Second annual Columbia Housing Authority Planting Day brings more than flowers

Friday, May 21, 2010 | 6:12 p.m. CDT; updated 7:43 p.m. CDT, Friday, May 21, 2010
Theresa Churchill plants one of her marigolds in her newly cleaned up garden on Planting Day. There were a few other plants in the flowerbed before she began, and "Momma Anne" said, "Just let' em grow."

COLUMBIA — With a rake in hand and shovel by the wayside, Theresa Churchill went to work in her garden early Friday afternoon.  Shovel-full after shovel-full, Churchill gathered up old mulch overtaking the plot underneath her front window and tossed it into a nearby trash can, eventually revealing the soil underneath.

“I found a little bit of everything in here when I started,” Churchill said. “Weeds, dog bones, a little bit of everything.”

Since moving into her neighborhood in November, Churchill has been looking forward to the second annual Columbia Housing Authority Planting Day. When started last year, the Columbia Housing Authority’s initial goal with Planting Day was to help public housing residents beautify their yards.

“I think it helps give people a little bit of pride in their neighborhood,” Churchill said.

This year, as Columbia Housing Authority staff handed out free flowers and vegetables to residents, the organization’s mission extended beyond beautification as they aimed for education as well.

“Marigolds help tomatoes and other plants grow,” explained Adam Saunders, the Board President of the Columbia Center for Urban Agriculture, to a resident picking out a mix of flowers and vegetables. “They fight off the bad insects and bring in the good ones. They're good to have all over the garden.”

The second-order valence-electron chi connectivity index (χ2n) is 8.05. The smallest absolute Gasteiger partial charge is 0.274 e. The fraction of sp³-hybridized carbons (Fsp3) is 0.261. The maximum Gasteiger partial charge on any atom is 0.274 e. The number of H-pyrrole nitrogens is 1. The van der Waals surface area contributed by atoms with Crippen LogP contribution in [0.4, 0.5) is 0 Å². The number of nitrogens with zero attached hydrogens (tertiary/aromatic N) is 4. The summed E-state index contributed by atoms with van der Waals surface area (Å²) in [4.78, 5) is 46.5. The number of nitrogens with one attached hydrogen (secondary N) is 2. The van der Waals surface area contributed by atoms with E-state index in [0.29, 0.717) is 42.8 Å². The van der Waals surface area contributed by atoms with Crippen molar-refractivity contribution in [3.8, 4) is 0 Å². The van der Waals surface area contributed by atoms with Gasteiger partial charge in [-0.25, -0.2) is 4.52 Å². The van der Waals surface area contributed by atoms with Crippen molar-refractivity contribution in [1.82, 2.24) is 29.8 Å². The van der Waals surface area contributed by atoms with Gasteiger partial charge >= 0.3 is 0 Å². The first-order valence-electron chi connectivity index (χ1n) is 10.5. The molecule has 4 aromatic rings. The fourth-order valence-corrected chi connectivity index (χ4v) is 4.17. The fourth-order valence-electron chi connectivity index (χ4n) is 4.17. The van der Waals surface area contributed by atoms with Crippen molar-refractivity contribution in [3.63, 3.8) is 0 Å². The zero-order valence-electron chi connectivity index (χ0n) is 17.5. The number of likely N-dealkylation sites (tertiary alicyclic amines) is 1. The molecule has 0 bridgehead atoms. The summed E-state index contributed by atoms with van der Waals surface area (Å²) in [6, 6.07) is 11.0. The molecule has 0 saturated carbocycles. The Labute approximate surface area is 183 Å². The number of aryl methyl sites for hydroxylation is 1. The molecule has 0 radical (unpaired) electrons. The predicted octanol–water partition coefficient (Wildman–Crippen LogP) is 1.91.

Saunders stayed near the flower-filled tables for most of the day, volunteering advice and information to those stopping by. Some people, like Lee Carter, got a larger learning experience than they bargained for.

“No,” Carter said firmly and without hesitation after Saunders first offered him some fresh oregano. “I’m not trying that.”

With some coaxing, Carter changed his mind. He picked up a small piece of oregano, rolled it between his fingers as instructed to do by Saunders, smelled it and, finally, tasted it.

“Not bad,” Carter said with eyebrows raised and a slight smile on his face. “Tastes like grass.”

After realizing oregano could actually taste good, Carter was willing to try thyme. Then parsley. Then chives.

“I like these the best,” Carter said of the chives.

Vegetables and herbs were a new addition to the Columbia Housing Authority Planting Day this year.

“Last year we had so many people wanting vegetables,” recalls Claire Slama, the resident services coordinator of the Columbia Housing Authority.

In an effort to respond to residents’ wishes, Slama teamed up with a local farm and members of the Community Garden Coalition to give residents access to an array of vegetables and herbs.

Churchill chose mint to go along with her summer glasses of iced tea.

After inspecting the newly planted garden, Celeste, Churchill’s 9-year-old daughter, knelt down by a puddle of water formed from the house’s gutter. Cupping her hands, Celeste scooped up water and tossed it a few feet across the grass toward the orange and yellow mums. 

“What are you doing?” asked a curious neighbor.

“Watering the garden,” Celeste said.

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